They continue with “Ballad Of A Thinman” and, without a encore break, proceed with “All Along The Watchtower,” the band introduction, and “Like A Rolling Stone.”  Dylan rewards Rome with an encore, playing “Blowin’ In The Wind” featuring Herron’s violin in the arrangement.

The Saturday performance in Rome coincided with Silvio Berlusconi’s resignation as Prime Minister, ending an anomalous 17-year era in Italian politics.  Across town a professional ensemble broke out into a chorus of Handel’s “Halleluia” chorus from the Messiah in front of Rome’s Qurinale president’s palace and thousands of Italians poured into the center of the Italian capital in a euphoric atmosphere.

The news was heard during this concert prompting cheers from the audience.  It’s not clear on the tape exactly when this occurs (there is cheering all throughout the show).  Author Salman Rushie, who was in the audience, Tweeted, “Listened to Bob Dylan sing in Rome as Berlusconi finally fell. That felt right.”

The eight bonus cuts come from the other three Italian shows from the tour and half feature the contribution of Knopfler.

The November 14th Milan show yields four tunes from an excellent audience tape.  The first,  “It’s All Over Now Baby Blue,” features Knopfler adding his talents to the piece.  The others, “Tangled Up In Blue,” “The Levee’s Gonna Break,” and especially “Simple Twist Of Fate” are all quite common for the 2011 tours but weren’t played in Rome.  The Milan performance of “Simple Twist Of Fate” is especially poignant.  Dylan’s vocals give such a tragic and heartbreaking tone to the song’s narrative.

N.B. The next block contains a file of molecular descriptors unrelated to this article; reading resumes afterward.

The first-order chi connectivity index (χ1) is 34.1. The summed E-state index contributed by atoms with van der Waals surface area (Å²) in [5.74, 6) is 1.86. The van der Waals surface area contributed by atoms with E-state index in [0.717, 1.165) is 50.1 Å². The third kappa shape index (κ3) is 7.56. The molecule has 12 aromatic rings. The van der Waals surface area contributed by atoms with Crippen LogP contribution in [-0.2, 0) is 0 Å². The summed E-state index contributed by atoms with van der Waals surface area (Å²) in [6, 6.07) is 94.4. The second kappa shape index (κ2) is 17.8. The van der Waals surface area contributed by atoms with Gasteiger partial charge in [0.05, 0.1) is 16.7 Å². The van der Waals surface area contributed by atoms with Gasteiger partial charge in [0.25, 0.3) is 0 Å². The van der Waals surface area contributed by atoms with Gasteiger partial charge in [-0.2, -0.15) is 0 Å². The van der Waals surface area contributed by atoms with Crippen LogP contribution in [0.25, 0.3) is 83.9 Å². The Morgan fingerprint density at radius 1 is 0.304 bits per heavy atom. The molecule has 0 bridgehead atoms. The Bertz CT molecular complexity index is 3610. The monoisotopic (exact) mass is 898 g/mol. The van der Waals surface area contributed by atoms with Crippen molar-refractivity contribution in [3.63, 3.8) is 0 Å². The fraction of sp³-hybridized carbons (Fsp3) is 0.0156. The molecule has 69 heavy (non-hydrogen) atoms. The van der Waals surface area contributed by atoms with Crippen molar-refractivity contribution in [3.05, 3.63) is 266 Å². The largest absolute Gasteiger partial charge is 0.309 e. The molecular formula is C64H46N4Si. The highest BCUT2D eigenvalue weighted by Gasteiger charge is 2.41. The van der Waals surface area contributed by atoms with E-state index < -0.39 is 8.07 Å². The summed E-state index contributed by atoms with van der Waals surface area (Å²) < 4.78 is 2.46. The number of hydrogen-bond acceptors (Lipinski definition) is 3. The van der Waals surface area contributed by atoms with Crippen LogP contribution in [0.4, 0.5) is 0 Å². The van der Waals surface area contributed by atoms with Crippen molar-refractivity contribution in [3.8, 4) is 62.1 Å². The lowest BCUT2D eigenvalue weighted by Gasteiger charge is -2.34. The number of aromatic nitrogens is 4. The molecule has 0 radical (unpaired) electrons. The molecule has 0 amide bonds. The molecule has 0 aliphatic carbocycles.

Padova on November 9th is the first of the Italy shows.  Again from a great sounding audience tape, Knopfler joins on the first two songs “It Ain’t Me Babe” and “Mississippi.”  The artwork lists the next song as “Man In A Long Black Coat” but is really “Ballad Of A Thinman.”

The final song is “Girl From The North Country” from the November 11th show in Firenze.  It is the third of only three performances in Europe and again features Knopfler on guitar.

The artwork contains many up close photographs from the shows showing the band dressed in black and looking appropriately scary and unwashed.  They are a strange looking group of musicians playing very interesting and challenging music. 

Godfather reprint the same liner notes as found on Down Every StreetWhile well-written and interesting, the analysis of the Bournemouth and Nottingham performances don’t really apply to the Italy shows.  The track listing also has the mistake in the Padova show, listing “Man In A Long Black Coat” instead of “Ballad Of A Thinman.”

Despite these gaffs, In The Eternal City is a very solid release worth having. 

Share This Post

Like This Post


Related Posts

1 Comment

Average User Rating:
Showing 0 reviews
  1. The Don has corrected the liner notes mistake with his March 2012 releases printing up a nice white label that features the relevant liner notes to this release. If your dealer doesn’t sent it to you – let them know. It’s a professional move by the Don to rectify the situation.


Leave a Reply

Thanks for submitting your comment!

Recent Comments

Editor Picks